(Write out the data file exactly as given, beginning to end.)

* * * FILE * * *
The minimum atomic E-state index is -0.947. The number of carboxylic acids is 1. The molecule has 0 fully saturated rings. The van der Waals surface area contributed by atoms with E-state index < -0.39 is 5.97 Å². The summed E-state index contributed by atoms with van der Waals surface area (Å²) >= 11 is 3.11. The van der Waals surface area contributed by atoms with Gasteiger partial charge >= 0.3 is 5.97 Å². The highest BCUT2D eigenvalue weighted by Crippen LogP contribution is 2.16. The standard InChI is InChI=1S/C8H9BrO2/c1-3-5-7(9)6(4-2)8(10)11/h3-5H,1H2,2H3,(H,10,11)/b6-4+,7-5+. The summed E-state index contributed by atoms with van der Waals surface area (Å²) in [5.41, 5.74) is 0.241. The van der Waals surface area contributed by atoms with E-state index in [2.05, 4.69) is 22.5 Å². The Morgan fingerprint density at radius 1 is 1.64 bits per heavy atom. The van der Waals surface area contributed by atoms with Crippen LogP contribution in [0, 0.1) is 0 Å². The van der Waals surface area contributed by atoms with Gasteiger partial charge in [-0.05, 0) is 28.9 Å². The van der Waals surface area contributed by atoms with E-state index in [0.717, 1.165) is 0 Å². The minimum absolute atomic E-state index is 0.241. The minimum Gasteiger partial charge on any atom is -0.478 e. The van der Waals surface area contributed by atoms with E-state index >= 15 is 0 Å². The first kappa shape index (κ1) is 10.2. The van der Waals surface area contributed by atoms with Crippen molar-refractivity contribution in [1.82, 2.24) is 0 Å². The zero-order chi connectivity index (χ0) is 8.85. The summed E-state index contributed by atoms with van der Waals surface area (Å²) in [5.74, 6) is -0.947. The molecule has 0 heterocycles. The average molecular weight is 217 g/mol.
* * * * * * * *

The minimum atomic E-state index is -0.947. The number of carboxylic acids is 1. The molecule has 0 fully saturated rings. The van der Waals surface area contributed by atoms with E-state index < -0.39 is 5.97 Å². The summed E-state index contributed by atoms with van der Waals surface area (Å²) >= 11 is 3.11. The van der Waals surface area contributed by atoms with Gasteiger partial charge >= 0.3 is 5.97 Å². The highest BCUT2D eigenvalue weighted by Crippen LogP contribution is 2.16. The standard InChI is InChI=1S/C8H9BrO2/c1-3-5-7(9)6(4-2)8(10)11/h3-5H,1H2,2H3,(H,10,11)/b6-4+,7-5+. The summed E-state index contributed by atoms with van der Waals surface area (Å²) in [5.41, 5.74) is 0.241. The van der Waals surface area contributed by atoms with E-state index in [2.05, 4.69) is 22.5 Å². The Morgan fingerprint density at radius 1 is 1.64 bits per heavy atom. The van der Waals surface area contributed by atoms with Crippen LogP contribution in [0, 0.1) is 0 Å². The van der Waals surface area contributed by atoms with Gasteiger partial charge in [-0.05, 0) is 28.9 Å². The van der Waals surface area contributed by atoms with E-state index in [0.717, 1.165) is 0 Å². The minimum absolute atomic E-state index is 0.241. The minimum Gasteiger partial charge on any atom is -0.478 e. The van der Waals surface area contributed by atoms with E-state index >= 15 is 0 Å². The first kappa shape index (κ1) is 10.2. The van der Waals surface area contributed by atoms with Crippen molar-refractivity contribution in [1.82, 2.24) is 0 Å². The zero-order chi connectivity index (χ0) is 8.85. The summed E-state index contributed by atoms with van der Waals surface area (Å²) in [5.74, 6) is -0.947. The molecule has 0 heterocycles. The average molecular weight is 217 g/mol.